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Latinos are the second largest demographic population in the United States, but they are vastly underrepresented on corporate boards, according to a new report by the Latino Corporate Directors Association.

“Sixty-five percent of Fortune 1000 companies lack Latinos, and Latinos are seeing the least growth of any other group,” Esther Aguilera, CEO of LCDA, told CNBC at this week’s L’Attitude Conference.

It’s even worse for women. According to the report, Latinas are have just 1% of board seats on Fortune 500 companies

Latinos comprise nearly 20% of the U.S. population and were responsible for $2.7 trillion in economic output in 2020.

We contribute 25% of the country’s GDP and will contribute 78% of net new workers to the workforce during this decade. This has to change,” Elizabeth Oliver-Farrow, chair of the Latino Corporate Directors Association, said in a release.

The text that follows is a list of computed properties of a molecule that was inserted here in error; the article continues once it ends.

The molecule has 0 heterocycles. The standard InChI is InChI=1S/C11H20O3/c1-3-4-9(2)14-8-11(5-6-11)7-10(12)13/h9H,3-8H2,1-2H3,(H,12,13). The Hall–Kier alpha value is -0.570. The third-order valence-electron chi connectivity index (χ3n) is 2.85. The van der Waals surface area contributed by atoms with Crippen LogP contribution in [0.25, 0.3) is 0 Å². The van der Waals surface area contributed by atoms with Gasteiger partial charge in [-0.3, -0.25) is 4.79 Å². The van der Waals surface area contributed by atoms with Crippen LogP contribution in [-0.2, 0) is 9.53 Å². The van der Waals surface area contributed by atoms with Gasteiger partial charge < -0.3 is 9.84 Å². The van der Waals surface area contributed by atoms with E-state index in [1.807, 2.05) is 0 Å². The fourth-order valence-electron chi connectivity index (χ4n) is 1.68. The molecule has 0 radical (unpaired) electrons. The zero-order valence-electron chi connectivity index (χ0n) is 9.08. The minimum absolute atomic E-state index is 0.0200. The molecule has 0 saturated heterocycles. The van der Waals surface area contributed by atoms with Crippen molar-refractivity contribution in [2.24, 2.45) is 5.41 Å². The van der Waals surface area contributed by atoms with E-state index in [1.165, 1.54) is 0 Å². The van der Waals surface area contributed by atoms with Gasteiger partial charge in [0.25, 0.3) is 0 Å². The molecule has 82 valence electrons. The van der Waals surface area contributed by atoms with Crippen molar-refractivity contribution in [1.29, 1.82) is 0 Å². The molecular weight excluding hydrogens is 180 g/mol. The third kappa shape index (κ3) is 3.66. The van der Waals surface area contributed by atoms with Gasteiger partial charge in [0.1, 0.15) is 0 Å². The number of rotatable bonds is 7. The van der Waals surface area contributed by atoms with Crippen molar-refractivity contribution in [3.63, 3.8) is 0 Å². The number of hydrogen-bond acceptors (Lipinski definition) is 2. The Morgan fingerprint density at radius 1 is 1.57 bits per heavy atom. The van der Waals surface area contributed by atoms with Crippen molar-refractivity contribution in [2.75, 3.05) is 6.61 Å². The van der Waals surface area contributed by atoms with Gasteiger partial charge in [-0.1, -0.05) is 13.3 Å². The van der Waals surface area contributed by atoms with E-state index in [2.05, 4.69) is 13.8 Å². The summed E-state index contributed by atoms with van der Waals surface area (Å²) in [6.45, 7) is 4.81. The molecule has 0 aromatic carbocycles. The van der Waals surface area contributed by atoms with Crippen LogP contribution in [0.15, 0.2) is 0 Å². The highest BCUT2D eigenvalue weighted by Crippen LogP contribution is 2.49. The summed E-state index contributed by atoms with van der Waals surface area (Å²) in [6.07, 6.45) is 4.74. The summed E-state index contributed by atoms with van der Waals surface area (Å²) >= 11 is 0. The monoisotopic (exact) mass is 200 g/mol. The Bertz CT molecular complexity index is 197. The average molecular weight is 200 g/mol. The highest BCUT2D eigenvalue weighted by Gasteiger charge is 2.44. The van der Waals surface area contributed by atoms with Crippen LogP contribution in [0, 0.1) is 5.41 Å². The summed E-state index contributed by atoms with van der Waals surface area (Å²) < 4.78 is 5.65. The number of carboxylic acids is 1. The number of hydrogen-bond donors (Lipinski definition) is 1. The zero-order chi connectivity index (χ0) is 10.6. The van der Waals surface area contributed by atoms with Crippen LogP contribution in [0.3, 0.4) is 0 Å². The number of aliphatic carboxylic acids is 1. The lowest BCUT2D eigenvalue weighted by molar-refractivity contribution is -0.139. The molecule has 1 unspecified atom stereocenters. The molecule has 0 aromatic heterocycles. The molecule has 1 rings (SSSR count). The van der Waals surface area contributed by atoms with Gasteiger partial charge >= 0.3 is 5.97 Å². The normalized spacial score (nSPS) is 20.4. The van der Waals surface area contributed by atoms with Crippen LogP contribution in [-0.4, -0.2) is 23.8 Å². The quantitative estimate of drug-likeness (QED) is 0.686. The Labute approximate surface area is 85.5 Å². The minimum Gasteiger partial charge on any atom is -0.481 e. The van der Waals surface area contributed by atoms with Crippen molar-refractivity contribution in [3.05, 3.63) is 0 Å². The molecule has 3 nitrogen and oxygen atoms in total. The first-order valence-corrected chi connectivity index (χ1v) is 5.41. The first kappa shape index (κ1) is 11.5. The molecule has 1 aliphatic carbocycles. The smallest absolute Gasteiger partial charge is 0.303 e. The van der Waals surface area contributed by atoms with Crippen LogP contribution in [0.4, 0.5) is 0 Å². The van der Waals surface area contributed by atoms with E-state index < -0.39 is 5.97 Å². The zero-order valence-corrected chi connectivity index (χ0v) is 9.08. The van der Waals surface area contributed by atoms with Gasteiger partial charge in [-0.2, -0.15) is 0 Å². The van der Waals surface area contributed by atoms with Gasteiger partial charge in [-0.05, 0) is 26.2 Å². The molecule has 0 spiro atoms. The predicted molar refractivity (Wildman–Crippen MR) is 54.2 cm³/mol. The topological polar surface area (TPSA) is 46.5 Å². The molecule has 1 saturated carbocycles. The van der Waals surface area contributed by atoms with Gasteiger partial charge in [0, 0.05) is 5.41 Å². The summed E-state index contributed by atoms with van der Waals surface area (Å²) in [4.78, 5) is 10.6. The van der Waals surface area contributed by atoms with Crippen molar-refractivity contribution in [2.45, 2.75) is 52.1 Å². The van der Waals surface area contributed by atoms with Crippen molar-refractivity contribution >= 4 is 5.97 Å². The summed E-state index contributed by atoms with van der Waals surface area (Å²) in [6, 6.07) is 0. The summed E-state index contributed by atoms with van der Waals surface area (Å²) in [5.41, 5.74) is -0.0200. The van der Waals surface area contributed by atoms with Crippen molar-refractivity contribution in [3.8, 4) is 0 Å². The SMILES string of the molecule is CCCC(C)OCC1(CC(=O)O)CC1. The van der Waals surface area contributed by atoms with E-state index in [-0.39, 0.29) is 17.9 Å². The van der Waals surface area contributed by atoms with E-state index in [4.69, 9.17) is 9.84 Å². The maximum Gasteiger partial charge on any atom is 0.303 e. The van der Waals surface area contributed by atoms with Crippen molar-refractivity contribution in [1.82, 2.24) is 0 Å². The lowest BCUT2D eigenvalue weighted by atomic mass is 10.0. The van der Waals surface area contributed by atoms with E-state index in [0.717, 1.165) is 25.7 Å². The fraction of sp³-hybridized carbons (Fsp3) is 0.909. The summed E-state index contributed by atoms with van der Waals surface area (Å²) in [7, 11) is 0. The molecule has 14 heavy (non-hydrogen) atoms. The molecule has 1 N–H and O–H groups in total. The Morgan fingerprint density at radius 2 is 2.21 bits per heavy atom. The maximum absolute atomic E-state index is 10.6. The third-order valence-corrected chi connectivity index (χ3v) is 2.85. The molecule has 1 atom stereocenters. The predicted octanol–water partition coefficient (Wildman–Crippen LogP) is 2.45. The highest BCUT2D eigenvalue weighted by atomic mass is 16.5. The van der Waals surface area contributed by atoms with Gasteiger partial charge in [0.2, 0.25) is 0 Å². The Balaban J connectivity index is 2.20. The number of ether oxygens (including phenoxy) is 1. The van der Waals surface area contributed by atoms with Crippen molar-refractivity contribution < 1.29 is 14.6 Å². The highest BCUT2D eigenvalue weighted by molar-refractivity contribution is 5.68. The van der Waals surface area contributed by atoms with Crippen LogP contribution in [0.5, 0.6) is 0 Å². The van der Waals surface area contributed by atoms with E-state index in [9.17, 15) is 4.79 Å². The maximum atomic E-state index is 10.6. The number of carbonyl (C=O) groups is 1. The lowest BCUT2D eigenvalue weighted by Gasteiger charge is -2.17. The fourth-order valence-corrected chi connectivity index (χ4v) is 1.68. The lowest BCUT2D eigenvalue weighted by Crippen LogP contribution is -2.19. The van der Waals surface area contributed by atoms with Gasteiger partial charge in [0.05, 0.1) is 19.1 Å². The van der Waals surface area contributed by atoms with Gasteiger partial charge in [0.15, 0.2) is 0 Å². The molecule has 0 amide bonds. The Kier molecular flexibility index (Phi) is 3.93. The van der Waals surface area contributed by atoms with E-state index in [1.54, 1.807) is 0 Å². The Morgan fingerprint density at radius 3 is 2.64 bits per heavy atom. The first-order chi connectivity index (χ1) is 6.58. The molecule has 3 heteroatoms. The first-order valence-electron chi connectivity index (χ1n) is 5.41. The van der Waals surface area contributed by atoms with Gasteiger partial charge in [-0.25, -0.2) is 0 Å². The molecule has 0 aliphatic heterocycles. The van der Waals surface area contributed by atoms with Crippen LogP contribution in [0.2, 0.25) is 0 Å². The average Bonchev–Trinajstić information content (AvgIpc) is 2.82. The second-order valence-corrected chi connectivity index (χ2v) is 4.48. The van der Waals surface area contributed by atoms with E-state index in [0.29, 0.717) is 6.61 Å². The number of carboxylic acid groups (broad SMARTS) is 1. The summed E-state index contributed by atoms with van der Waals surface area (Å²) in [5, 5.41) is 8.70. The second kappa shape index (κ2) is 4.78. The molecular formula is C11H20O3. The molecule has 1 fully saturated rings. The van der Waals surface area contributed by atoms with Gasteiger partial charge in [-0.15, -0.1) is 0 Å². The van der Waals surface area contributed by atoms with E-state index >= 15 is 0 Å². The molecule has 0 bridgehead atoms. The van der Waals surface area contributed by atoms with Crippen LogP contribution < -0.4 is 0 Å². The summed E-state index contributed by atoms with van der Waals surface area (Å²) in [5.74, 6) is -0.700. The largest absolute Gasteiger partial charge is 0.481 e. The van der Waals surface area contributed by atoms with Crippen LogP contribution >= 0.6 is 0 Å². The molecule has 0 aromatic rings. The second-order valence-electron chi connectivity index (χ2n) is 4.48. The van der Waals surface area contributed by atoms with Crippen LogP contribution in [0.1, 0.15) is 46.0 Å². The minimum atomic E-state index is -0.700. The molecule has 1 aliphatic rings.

The Latino Corporate Directors Association, a membership-based organization of U.S. Latinos at the highest level of corporate leadership and corporate governance, was formed to increase U.S. Latino representation on corporate boards by raising visibility of the Hispanic talent primed for the boardroom.

“These are extremely accomplished individuals, who have led and grown business on the corporate level internationally and they add additional value and insight into new markets,” Aguilera said.

While corporations still have a long ways to go, she said, they have seen some recent success.

On Wednesday, Nike announced that Monica Gil, chief administrative and marketing officer of NBCUniversal Telemundo Enterprises, would join its board.

“We had American Airlines, Apple and a lot of companies start to get it. So the question becomes, ‘Hey, these companies are stepping up,” Aguilera said. “Where are the rest?”

Disclosure: NBC Universal is the parent company of CNBC.

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